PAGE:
- I’ve been able to control my life – I avoided getting pregnant for 16 years before we started trying to have our first. I dated a lot of guys, and got to know my husband for 6 years before we married. I traveled the world, lived in two different countries, went to grad school, ran a marathon, bought a house, and had a well-paying job. I was prepared. I was finally ready to put down some roots and set up shop. We were financially ready. I was sure all of my preparation would make this happen.
- Things that people say – There have been many wonderful articles and posts about this one. There probably isn’t one I can list here that those of us haven’t heard. I’ll list the ones that have been said directly to me:“Just relax and it will happen.”
“Everything happens the way it should.”
“Have you thought about adoption?”
“When it’s meant to happen, it will.”
“I have a friend who was about to adopt, and got pregnant.”
“I have a sister who was about to do IVF, and got pregnant.”
“I have a cousin who tried to get pregnant for 8 years and right when she gave up, she got pregnant.”
“You should be lucky for the one you have.”
“Why don’t you try that thing where they do it for you (IVF)?”
“Don’t stress out so much.”
While I appreciate people trying to help, I can tell you none of these, and I mean NONE of these help. In fact, they do just the opposite. They send people like me away crying, and wondering if we’re causing ourselves to not become pregnant – something that we shouldn’t be worrying about on top of everything else we’re worrying about.
- The pain – I just cannot explain how emotionally painful and isolating infertility can be. I have spent each month sitting on the bathroom floor crying, devastated by the thing I can always count on happening – my period coming. I have spent many hours driving to and from ultrasound appointments, blood work tests, and IUI procedures, only to walk away with nothing. I have been to an 8 week ultrasound appointment where I saw my perfectly healthy baby’s heartbeat, and then to the 13 week appointment where I saw him or her on the monitor “just resting” according to the ultrasound tech. I’ve been to Planned Parenthood for a D & C where everyone around me was having an abortion, and protesters were standing outside holding signs. I’ve had a mother with mental health issues not acknowledge my 12 week miscarriage, and who was not present for the birth of my first child, and who has never supported me throughout my entire life. I’ve had a young son who could not understand why mommy often cried, was sometimes unresponsive, and sometimes not able to get out of bed. I’ve had a husband who is very emotionally stable, and did not deserve what he was put through.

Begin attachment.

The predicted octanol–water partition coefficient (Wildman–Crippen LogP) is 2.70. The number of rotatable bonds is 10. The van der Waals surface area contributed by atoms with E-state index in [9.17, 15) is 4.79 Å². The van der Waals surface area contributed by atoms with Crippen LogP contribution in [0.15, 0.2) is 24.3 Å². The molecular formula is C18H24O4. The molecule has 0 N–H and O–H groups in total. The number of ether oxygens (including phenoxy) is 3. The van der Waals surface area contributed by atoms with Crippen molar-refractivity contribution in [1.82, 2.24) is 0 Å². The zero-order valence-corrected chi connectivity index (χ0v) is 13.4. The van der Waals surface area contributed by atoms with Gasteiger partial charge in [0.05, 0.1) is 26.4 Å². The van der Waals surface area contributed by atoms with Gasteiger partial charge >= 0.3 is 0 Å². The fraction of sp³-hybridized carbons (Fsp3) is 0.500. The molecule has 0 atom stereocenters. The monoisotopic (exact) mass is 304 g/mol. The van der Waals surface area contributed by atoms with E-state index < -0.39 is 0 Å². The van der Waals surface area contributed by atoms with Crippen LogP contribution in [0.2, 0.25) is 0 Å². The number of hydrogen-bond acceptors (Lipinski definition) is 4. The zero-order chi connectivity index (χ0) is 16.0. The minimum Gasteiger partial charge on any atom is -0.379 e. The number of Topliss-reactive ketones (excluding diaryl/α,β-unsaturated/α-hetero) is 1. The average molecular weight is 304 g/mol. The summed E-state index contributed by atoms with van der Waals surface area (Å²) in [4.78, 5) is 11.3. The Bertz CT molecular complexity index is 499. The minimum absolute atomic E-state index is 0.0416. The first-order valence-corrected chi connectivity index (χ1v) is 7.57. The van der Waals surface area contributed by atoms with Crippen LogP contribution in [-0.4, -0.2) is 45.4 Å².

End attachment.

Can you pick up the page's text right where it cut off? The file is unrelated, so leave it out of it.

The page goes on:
- The frequency of infertility – It is said that 1 out of every 8 couples in the US is infertile. That seems like a high number until you experience it yourself. You then realize how many others around you it has happened to, or is currently happening to. I’ve met someone in a professional networking group, as well as my son’s school, who are IVF veterans. They of course know many others who have experienced the same. We’re all over the place, whether people know it or not. And because people often view infertility as “shameful,” it doesn’t get talked about as often as I wish it would. I can’t describe the comfort I’ve gotten in going out to lunch, and for coffee with these incredible women, to discuss my “problem” and not feel like I’m the only one it’s happening to. I am grateful for CCRM’s support groups which have introduced me to others who are experiencing similar situations. I’m able to laugh, complain, and cry with these people, and leave the group feeling uplifted instead of shamed. My wish is that everyone who knows someone who is experiencing infertility (or who has had a miscarriage(s), to just be there for that person, to listen and not offer advice, to simply say “I’m sorry this is happening / has happened to you. How can I be there for you?” All we want is to feel a bit of normalcy from the “normal” population.